The welcome sign at Peel Park, home of Clanfield FC.
I'm in a rush. There's no time. Places to go, people to see...

It's a short one this week. Just a ground description and a perfunctory match report. I hope you don't mind too much.

No seats at Clanfield. Unless you bring your own bicycle saddles.
Clanfield FC (1) 3 v 2 (0) QK Southampton FC
Puma Engineering Hampshire Premier Football League Senior Division
Saturday 8th October 2016
Attendance: Varied throughout the match as dads and lads came and went - generally around 15-20
Admission: None
Programme: None
Colours: Blue and black stripes / black / black v Yellow / black / yellow
National Grid reference: SU7016

QK Southampton on the ball.
I promised I'd visit a few Hampshire Premier Football League grounds this season, and this looked like the most interesting game in the league this week, as second-placed Clanfield entertained fifth-placed QK Southampton.

Clanfield is a village at the furthest point of the Portsmouth / Havant conurbation, protruding finger-like in to the South Downs National Park, which gives it a very rural feel. On three sides of the ground, there are hills visible - the reds, yellows and oranges of autumn just beginning to mix with the different shades of agricultural green and brown to make the backdrop to this game a veritable riot of colour.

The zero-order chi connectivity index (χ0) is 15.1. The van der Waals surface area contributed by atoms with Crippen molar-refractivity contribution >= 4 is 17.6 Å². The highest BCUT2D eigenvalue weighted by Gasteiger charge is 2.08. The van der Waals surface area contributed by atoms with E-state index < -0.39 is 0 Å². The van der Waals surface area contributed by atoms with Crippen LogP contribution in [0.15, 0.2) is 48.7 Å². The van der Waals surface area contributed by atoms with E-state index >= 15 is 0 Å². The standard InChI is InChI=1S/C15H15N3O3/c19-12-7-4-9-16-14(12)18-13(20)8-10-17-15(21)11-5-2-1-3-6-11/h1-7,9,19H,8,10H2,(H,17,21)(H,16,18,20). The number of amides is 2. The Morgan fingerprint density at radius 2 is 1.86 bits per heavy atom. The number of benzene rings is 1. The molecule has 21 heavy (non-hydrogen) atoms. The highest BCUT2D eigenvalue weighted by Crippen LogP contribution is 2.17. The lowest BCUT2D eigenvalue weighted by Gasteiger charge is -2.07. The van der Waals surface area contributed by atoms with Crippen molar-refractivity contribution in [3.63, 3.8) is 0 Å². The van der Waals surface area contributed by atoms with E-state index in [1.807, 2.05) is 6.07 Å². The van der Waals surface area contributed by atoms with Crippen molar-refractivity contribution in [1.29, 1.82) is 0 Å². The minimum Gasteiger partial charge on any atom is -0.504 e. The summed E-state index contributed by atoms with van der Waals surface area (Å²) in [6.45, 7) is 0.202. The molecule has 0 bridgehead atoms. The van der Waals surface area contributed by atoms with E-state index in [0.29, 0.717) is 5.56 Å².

To the east, Chalton Windmill looks down on proceedings with a slightly saddened air. A windmill without sails is like a daddy long legs without any legs - it's just wrong. The club feature the windmill on their badge, but with sails, making it look much more chipper.

A close shave for QK.
Clanfield's ground is basic, as you'd expect at the 11th tier of English football. Set on the local recreation ground, the pitch slopes in every direction all at once, but generally downwards from the entrance towards the far end.

There is a small car park provided for users of the recreation ground, which was almost full even with less than twenty people watching the game. Next to the car park is a pavilion which houses the changing rooms and a small room with a tea hatch (half-time tea and a Mars Bar at only £1 was my only expense of the day). There are tables in this room, one of which had a bowl of Frazzles placed upon it at the end of the match for hospitality purposes. I was so tempted to take one on my way out, but I kept my discipline and left them all alone.